Developing Faster with Auto-Reloading

Prerequisite: This Guide requires you to know about Blocks. Make sure to read the Guide to Blocks first.

This guide covers auto reloading, reloading in a Python IDE, and using gradio with Jupyter Notebooks.

Why Auto-Reloading?

When you are building a Gradio demo, particularly out of Blocks, you may find it cumbersome to keep re-running your code to test your changes.

To make it faster and more convenient to write your code, we've made it easier to "reload" your Gradio apps instantly when you are developing in a Python IDE (like VS Code, Sublime Text, PyCharm, or so on) or generally running your Python code from the terminal. We've also developed an analogous "magic command" that allows you to re-run cells faster if you use Jupyter Notebooks (or any similar environment like Colab).

This short Guide will cover both of these methods, so no matter how you write Python, you'll leave knowing how to build Gradio apps faster.

Python IDE Reload 🔥

If you are building Gradio Blocks using a Python IDE, your file of code (let's name it might look something like this:

import gradio as gr

with gr.Blocks() as demo:
    gr.Markdown("# Greetings from Gradio!")
    inp = gr.Textbox(placeholder="What is your name?")
    out = gr.Textbox()

    inp.change(fn=lambda x: f"Welcome, {x}!", 

if __name__ == "__main__":

The problem is that anytime that you want to make a change to your layout, events, or components, you have to close and rerun your app by writing python

Instead of doing this, you can run your code in reload mode by changing 1 word: python to gradio:

In the terminal, run gradio That's it!

Now, you'll see that after you'll see something like this:

Launching in *reload mode* on: (Press CTRL+C to quit)


WARNING:  The --reload flag should not be used in production on Windows.

The important part here is the line that says Watching... What's happening here is that Gradio will be observing the directory where file lives, and if the file changes, it will automatically rerun the file for you. So you can focus on writing your code, and your Gradio demo will refresh automatically 🥳

⚠️ Now, there is one important thing to keep in mind when using the reload mode: Gradio specifically looks for a Gradio Blocks/Interface demo called demo in your code. If you have named your demo something else, you can pass that as the 2nd parameter in your code, like this: gradio my_demo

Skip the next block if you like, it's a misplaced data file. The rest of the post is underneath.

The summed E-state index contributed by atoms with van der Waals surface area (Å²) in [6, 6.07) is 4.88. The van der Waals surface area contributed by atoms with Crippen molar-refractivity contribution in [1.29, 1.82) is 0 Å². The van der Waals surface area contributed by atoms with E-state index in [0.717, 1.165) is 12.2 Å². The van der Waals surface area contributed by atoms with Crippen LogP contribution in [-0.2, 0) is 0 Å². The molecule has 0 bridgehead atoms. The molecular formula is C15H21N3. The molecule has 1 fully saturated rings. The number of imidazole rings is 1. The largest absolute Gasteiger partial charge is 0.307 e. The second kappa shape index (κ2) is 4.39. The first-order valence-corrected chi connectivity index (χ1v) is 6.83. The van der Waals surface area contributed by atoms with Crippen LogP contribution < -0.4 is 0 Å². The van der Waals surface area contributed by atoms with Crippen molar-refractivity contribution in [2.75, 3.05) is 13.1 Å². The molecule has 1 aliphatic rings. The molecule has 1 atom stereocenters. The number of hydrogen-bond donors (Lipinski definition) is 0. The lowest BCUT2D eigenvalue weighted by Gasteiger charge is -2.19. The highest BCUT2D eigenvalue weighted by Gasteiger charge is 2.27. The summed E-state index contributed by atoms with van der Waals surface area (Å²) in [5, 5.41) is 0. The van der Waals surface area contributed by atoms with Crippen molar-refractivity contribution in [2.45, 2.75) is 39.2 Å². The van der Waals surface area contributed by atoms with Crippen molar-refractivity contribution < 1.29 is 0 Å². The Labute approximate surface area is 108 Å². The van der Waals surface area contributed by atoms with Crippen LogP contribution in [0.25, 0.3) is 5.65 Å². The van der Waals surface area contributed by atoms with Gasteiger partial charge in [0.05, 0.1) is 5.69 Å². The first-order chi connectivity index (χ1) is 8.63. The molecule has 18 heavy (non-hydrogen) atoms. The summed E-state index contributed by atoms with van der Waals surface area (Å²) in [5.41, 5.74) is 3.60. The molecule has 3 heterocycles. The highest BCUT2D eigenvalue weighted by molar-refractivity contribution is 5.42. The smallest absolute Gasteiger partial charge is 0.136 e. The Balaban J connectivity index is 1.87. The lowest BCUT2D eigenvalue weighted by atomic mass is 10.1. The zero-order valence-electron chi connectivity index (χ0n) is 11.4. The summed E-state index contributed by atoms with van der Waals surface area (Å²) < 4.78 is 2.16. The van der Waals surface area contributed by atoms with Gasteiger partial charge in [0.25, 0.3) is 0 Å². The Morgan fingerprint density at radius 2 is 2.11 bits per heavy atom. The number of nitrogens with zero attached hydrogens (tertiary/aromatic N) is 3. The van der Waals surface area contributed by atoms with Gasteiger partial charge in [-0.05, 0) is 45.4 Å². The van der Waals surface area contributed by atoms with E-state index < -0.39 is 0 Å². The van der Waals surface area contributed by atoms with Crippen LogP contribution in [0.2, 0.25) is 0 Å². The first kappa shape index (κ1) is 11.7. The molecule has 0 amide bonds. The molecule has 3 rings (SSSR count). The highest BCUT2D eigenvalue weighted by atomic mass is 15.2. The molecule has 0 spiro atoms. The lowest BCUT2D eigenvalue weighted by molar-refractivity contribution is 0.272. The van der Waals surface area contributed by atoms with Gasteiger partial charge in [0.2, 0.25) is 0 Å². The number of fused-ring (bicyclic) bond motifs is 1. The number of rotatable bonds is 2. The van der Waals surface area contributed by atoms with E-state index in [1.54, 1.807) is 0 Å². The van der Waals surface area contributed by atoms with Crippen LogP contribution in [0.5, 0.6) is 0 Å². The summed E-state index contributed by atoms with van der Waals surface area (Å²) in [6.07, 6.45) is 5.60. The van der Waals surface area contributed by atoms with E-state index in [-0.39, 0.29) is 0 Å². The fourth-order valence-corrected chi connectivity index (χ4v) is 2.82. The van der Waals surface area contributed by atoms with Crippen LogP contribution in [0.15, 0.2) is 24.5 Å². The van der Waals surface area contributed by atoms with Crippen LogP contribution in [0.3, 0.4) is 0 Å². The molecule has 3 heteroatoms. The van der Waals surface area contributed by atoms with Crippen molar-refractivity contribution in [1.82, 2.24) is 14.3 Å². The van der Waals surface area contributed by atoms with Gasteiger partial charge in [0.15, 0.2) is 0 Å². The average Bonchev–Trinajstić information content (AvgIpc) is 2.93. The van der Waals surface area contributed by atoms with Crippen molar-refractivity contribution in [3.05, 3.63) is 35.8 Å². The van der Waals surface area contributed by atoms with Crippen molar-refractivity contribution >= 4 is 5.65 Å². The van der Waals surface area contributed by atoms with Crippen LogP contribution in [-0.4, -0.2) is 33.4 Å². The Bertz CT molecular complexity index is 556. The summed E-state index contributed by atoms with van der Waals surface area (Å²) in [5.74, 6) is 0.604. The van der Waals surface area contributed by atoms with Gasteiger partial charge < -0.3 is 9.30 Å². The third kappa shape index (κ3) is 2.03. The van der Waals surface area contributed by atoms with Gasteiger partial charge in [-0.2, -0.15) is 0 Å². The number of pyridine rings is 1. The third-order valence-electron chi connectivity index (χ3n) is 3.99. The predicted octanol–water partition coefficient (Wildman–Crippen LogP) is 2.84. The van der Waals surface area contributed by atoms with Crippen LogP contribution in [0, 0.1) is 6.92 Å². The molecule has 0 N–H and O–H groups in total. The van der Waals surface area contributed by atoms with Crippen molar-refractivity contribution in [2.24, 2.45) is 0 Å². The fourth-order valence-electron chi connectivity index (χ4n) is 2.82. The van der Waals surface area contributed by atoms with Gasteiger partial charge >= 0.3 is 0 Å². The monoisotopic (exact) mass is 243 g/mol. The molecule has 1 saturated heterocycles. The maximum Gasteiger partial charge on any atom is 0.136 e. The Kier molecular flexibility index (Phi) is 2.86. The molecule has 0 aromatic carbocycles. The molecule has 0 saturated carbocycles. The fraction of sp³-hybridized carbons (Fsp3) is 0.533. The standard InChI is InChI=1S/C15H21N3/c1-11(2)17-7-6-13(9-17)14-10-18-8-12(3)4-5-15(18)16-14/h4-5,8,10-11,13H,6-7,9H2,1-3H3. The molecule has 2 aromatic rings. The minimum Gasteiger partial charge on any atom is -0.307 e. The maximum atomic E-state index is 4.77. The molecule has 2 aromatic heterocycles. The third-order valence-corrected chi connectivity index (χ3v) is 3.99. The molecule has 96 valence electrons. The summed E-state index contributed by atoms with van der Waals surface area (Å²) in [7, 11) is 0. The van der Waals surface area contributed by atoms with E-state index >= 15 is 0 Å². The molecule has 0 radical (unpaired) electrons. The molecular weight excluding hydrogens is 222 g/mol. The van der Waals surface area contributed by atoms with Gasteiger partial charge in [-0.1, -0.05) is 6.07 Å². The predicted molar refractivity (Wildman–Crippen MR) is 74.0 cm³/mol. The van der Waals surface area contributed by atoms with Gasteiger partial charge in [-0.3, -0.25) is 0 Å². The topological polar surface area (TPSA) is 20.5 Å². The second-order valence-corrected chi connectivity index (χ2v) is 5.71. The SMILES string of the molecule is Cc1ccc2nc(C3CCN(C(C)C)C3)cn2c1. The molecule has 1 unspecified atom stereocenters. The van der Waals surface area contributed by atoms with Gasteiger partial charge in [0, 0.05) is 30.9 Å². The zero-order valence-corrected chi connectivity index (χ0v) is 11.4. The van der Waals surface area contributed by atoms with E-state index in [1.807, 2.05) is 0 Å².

As a small aside, this auto-reloading happens if you change your source code or the Gradio source code. Meaning that this can be useful if you decide to contribute to Gradio itself

⚠️ The gradio command will not detect the parameters passed to the launch() methods. For example, setting auth, or show_error in launch() will not be reflected in the app.

Jupyter Notebook Magic 🔮

What about if you use Jupyter Notebooks (or Colab Notebooks, etc.) to develop code? We got something for you too!

We've developed a magic command that will create and run a Blocks demo for you. To use this, load the gradio extension at the top of your notebook:

%load_ext gradio

Then, in the cell that you are developing your Gradio demo, simply write the magic command %%blocks at the top, and then write the layout and components like you would normally:


import gradio as gr

gr.Markdown("# Greetings from Gradio!")
inp = gr.Textbox(placeholder="What is your name?")
out = gr.Textbox()

inp.change(fn=lambda x: f"Welcome, {x}!", 

Notice that:

  • You do not need to put the boiler plate with gr.Blocks() as demo: and demo.launch() code — Gradio does that for you automatically!

  • Every time you rerun the cell, Gradio will re-launch your app on the same port and using the same underlying web server. This means you'll see your changes much, much faster than if you were rerunning the cell normally.

Here's what it looks like in a jupyter notebook:

🪄 This works in colab notebooks too! Here's a colab notebook where you can see the Blocks magic in action. Try making some changes and re-running the cell with the Gradio code!

The Notebook Magic is now the author's preferred way of building Gradio demos. Regardless of how you write Python code, we hope either of these methods will give you a much better development experience using Gradio.

Next Steps

Now that you know how to develop quickly using Gradio, start building your own!

If you are looking for inspiration, try exploring demos other people have built with Gradio, browse public Hugging Face Spaces 🤗